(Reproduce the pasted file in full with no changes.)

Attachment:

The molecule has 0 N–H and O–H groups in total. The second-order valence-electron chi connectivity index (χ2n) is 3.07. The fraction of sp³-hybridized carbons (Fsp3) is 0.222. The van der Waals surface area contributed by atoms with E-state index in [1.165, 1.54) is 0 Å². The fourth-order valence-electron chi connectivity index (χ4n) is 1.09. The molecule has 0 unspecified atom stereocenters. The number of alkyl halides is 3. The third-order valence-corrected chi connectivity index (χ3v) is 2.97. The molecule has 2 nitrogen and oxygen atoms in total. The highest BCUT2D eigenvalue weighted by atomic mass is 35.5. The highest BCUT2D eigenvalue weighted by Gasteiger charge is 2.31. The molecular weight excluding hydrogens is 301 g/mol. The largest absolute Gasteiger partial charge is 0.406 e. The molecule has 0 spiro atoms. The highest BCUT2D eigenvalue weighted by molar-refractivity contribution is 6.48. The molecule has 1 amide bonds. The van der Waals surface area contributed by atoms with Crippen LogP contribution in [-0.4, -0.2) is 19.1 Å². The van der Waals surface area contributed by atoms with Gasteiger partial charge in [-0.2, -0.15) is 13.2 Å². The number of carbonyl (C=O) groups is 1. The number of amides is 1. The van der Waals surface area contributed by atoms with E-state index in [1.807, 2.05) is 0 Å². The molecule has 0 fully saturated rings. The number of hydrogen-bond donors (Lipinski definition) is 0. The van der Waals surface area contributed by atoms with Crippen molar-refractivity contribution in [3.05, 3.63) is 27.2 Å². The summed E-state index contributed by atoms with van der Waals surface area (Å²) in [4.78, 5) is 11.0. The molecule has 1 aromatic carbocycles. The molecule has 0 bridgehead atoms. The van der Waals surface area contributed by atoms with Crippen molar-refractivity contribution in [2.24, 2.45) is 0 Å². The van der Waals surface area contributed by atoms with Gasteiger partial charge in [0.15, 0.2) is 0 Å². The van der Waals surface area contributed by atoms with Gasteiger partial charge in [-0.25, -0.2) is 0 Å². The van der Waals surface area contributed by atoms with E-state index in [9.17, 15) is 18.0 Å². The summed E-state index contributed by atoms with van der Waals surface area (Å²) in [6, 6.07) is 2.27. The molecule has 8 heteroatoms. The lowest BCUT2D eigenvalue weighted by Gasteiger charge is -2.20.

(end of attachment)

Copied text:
The molecule has 0 N–H and O–H groups in total. The second-order valence-electron chi connectivity index (χ2n) is 3.07. The fraction of sp³-hybridized carbons (Fsp3) is 0.222. The van der Waals surface area contributed by atoms with E-state index in [1.165, 1.54) is 0 Å². The fourth-order valence-electron chi connectivity index (χ4n) is 1.09. The molecule has 0 unspecified atom stereocenters. The number of alkyl halides is 3. The third-order valence-corrected chi connectivity index (χ3v) is 2.97. The molecule has 2 nitrogen and oxygen atoms in total. The highest BCUT2D eigenvalue weighted by atomic mass is 35.5. The highest BCUT2D eigenvalue weighted by Gasteiger charge is 2.31. The molecular weight excluding hydrogens is 301 g/mol. The largest absolute Gasteiger partial charge is 0.406 e. The molecule has 0 spiro atoms. The highest BCUT2D eigenvalue weighted by molar-refractivity contribution is 6.48. The molecule has 1 amide bonds. The van der Waals surface area contributed by atoms with Crippen LogP contribution in [-0.4, -0.2) is 19.1 Å². The van der Waals surface area contributed by atoms with Gasteiger partial charge in [-0.2, -0.15) is 13.2 Å². The number of carbonyl (C=O) groups is 1. The number of amides is 1. The van der Waals surface area contributed by atoms with E-state index in [1.807, 2.05) is 0 Å². The molecule has 0 fully saturated rings. The number of hydrogen-bond donors (Lipinski definition) is 0. The van der Waals surface area contributed by atoms with Crippen molar-refractivity contribution in [3.05, 3.63) is 27.2 Å². The summed E-state index contributed by atoms with van der Waals surface area (Å²) in [4.78, 5) is 11.0. The molecule has 1 aromatic carbocycles. The molecule has 0 bridgehead atoms. The van der Waals surface area contributed by atoms with Crippen molar-refractivity contribution in [2.24, 2.45) is 0 Å². The van der Waals surface area contributed by atoms with Gasteiger partial charge in [0.15, 0.2) is 0 Å². The van der Waals surface area contributed by atoms with Gasteiger partial charge in [-0.25, -0.2) is 0 Å². The van der Waals surface area contributed by atoms with E-state index in [9.17, 15) is 18.0 Å². The summed E-state index contributed by atoms with van der Waals surface area (Å²) in [6, 6.07) is 2.27. The molecule has 8 heteroatoms. The lowest BCUT2D eigenvalue weighted by Gasteiger charge is -2.20.